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Cleanroom Cross Contamination Controls
Contamination Controls for Cleanroom Environments

florida cleanroom systems 080   Effective contamination and cross contamination control in cleanroom environments must take place on several levels to assure product or process integrity. From standard operating procedures(SOP) to gowning and de-gowning protocols the opportunities for contamination of a cleanroom process or product can happen at the procedural level, design of the HVAC systems, pressurization, and airflow, or process flow and personnel flow levels.

   In sterile cleanroom processes contamination will lead to down time and product loss while the cleanroom zone is shut down for decontamination procedures. It is far less costly to invest in protocols and mechanisms that will prevent contamination than to remedy it after the fact.

Sources of Cleanroom Contamination:
  • Personnel Flow, improper gowning and de-gowning procedures, personnel flow patterns, inadequate utilization of change rooms, airlocks, and pass through devices.
  • Process or Product Flow, receiving of raw materials, testing and quarantine of substandard materials, flow of product through cleanroom zones.
  • Air Flow, improper design of HVAC systems, cleanroom zones, cascading differential pressurization of zones, return air systems, and shared air handling systems.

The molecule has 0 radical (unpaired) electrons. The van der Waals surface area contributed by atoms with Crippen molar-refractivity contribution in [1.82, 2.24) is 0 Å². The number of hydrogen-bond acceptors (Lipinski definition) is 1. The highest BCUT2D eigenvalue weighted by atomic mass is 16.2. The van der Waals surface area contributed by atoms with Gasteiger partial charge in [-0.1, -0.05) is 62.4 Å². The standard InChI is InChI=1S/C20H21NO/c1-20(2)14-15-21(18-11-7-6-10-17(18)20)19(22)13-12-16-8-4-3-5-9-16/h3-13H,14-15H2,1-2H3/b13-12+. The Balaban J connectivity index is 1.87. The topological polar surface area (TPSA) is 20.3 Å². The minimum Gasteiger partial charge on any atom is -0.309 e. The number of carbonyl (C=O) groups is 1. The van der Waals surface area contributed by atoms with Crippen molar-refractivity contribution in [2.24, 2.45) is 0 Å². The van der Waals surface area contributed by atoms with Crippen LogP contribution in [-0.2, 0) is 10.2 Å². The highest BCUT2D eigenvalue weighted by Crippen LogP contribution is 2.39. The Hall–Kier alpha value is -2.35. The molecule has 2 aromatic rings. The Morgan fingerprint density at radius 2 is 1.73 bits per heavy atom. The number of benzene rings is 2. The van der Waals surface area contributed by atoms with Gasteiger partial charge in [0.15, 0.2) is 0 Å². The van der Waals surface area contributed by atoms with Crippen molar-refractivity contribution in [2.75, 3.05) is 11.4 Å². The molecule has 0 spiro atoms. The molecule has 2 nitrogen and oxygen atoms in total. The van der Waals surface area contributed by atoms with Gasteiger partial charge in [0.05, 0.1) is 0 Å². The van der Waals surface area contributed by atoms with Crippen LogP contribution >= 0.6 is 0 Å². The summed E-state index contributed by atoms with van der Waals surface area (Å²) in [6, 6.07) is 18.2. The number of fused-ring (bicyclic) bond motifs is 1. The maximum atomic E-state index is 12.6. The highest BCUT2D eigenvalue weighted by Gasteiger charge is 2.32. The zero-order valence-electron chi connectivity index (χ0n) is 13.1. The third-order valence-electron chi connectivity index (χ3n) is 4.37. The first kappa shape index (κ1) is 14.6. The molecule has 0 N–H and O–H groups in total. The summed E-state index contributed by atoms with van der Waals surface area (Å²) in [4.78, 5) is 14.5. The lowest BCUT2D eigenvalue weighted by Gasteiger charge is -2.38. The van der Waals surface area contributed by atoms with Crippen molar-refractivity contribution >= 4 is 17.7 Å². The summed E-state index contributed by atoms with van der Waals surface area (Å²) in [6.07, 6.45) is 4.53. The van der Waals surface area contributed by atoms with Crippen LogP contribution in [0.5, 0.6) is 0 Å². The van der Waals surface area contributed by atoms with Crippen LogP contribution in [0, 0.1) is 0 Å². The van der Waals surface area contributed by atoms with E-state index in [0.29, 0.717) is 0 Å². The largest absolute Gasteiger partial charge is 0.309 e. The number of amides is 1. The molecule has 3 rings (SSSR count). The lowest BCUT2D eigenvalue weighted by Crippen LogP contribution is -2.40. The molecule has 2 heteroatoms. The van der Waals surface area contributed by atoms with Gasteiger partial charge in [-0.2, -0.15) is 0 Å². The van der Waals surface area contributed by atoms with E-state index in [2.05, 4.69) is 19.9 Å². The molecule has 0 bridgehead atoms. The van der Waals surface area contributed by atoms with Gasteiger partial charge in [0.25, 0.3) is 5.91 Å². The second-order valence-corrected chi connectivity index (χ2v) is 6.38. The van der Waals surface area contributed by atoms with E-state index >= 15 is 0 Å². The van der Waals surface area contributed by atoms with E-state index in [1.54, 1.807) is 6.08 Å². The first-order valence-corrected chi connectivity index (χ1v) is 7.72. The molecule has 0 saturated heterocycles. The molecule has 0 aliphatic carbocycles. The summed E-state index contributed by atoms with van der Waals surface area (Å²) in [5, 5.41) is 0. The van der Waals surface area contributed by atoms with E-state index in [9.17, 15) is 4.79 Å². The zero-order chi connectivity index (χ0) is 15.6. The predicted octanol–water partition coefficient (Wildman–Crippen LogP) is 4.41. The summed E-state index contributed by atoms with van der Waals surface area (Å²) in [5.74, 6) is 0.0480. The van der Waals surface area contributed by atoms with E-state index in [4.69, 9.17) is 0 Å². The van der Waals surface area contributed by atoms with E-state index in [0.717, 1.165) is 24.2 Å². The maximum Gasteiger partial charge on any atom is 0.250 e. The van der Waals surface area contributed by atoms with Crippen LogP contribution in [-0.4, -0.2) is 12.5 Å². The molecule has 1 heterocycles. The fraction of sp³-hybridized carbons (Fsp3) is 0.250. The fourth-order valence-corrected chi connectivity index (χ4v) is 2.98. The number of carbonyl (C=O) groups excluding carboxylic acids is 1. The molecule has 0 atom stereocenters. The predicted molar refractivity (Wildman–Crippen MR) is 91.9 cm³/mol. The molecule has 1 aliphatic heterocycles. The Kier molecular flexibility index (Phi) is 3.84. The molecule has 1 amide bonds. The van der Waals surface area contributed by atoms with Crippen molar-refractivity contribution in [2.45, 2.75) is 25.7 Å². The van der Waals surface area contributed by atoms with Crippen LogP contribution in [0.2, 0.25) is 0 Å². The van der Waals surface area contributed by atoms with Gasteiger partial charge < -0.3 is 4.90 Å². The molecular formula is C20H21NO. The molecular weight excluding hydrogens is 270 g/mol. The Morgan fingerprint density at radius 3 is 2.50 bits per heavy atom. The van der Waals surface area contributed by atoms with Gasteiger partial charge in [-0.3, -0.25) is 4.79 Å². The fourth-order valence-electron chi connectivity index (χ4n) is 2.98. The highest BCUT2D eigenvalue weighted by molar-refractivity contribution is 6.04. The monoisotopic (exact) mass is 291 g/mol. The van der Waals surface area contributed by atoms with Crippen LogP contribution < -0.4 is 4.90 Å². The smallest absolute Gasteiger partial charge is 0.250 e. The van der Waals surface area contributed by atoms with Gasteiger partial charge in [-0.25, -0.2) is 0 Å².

• Inadequate Physical Barriers such as change rooms, airlocks, air showers, HEPA filtered pass through devices, and gowning and de-gowning rooms.
  • Personnel Training and Supervision related to correct interpretations of SOP's and gowning and de-gowning protocols.
  • Cleaning and Sanitizing of cleanroom surfaces leaving chemical cleaning solution residue on surfaces of gaps.
  • Inadequate Cleanroom Design of sterile cleanroom environments or work stations.   

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   Cleanroom design for sterile and non sterile cleanroom environments varies greatly in cost, design principles, and construction methods. The importance of differentiating between the two methods and designing and constructing appropriately will mitigate all chances of contamination from the cleanroom systems.

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